Musée d'Art Moderne de la Ville de Paris

Arab PresencesModern Art and Decolonisation: Paris 1908-1988

The Musée d'Art Moderne de Paris is inviting visitors to rediscover the diversity of 20th-century Arab modernism and to take a fresh look at the history of art scenes still little known in Europe. Through a selection of over 200 works, most of whichhave never before been exhibited in France, the exhibition Modern Art and Decolonization: Paris 1908 – 1988 focuses on the relationship between Arab artists and Paris throughout the 20th century.


The exhibition explores a different history of modern art, illuminated by a wealth ofhistorical audio and visual archive material. Organised chronologically, it begins in 1908, the year in which the Lebanese poet and artist Gibran Khalil Gibran arrived in Paris and the opening of the Ecole des Beaux-Arts in Cairo. The period ended in 1988, with the first exhibition devoted to contemporary Arab artists at the Institut du Monde Arabe (officially opened a few months earlier) in Paris and with the exhibition Singuliers: bruts ou naïfs, featuring among others Moroccan artist Chaïbia Tallal and Tunisian artist Jaber Al-Mahjoub, at the Musée d'Art Moderne in Paris.

As art historian Silvia Naef writes in the catalogue for the Arab Presences exhibition at the MAM, "How can we create a modern Arab art? A real aesthetic project was set up in the course of the 20th century, one that broke away from academic art, echoed the Western avant-gardes and was conceived within the framework of a specific national identity, without returning to an Islamic art form."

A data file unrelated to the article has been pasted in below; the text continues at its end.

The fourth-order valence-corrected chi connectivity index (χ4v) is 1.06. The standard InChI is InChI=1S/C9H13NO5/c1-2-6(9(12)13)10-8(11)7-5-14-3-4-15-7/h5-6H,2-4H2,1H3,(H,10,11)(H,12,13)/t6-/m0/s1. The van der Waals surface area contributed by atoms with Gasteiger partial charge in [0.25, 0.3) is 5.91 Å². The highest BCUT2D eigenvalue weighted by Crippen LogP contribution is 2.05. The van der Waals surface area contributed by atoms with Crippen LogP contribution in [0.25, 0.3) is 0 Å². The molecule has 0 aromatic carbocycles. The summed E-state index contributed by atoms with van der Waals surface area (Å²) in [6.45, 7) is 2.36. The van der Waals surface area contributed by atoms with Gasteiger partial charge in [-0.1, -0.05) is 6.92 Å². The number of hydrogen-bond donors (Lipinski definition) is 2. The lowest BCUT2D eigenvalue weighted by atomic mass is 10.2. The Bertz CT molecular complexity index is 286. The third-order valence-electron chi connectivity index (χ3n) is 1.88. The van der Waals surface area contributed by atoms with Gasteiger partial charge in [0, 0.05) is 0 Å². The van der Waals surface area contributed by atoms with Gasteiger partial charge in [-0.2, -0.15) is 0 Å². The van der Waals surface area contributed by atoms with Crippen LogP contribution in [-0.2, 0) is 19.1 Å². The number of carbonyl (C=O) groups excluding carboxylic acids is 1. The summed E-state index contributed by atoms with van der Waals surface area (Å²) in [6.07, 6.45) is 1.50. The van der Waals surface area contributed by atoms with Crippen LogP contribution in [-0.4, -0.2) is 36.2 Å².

The exhibition foregrounds over 130 rarely shown artists whose works make an essential contribution to the Arab avant-garde and the history of modern art in the 20th century. It also highlights the essential role played by Paris. Described as the "capital of the Third World" by the historian Michael Goebel, the city was seen from the 1920s onwards as a breeding ground for anti-colonial networks and the home of the new cosmopolitan modernities. The exhibition is structured around the differing careers of artists who studied at local art schools before moving to Paris to continue their training. Throughout the twentieth century, Paris was a place where modernity was embraced, colonialism was criticised and numerous encounters took place. The Musée d'Art Moderne itself played an important role in the post-war period through its exhibitions (Salon des Réalités Nouvelles, Salon de la Jeune Peinture, Biennale des Jeunes Artistes de Paris, etc.) and the acquisitions it made from the 1960s onwards.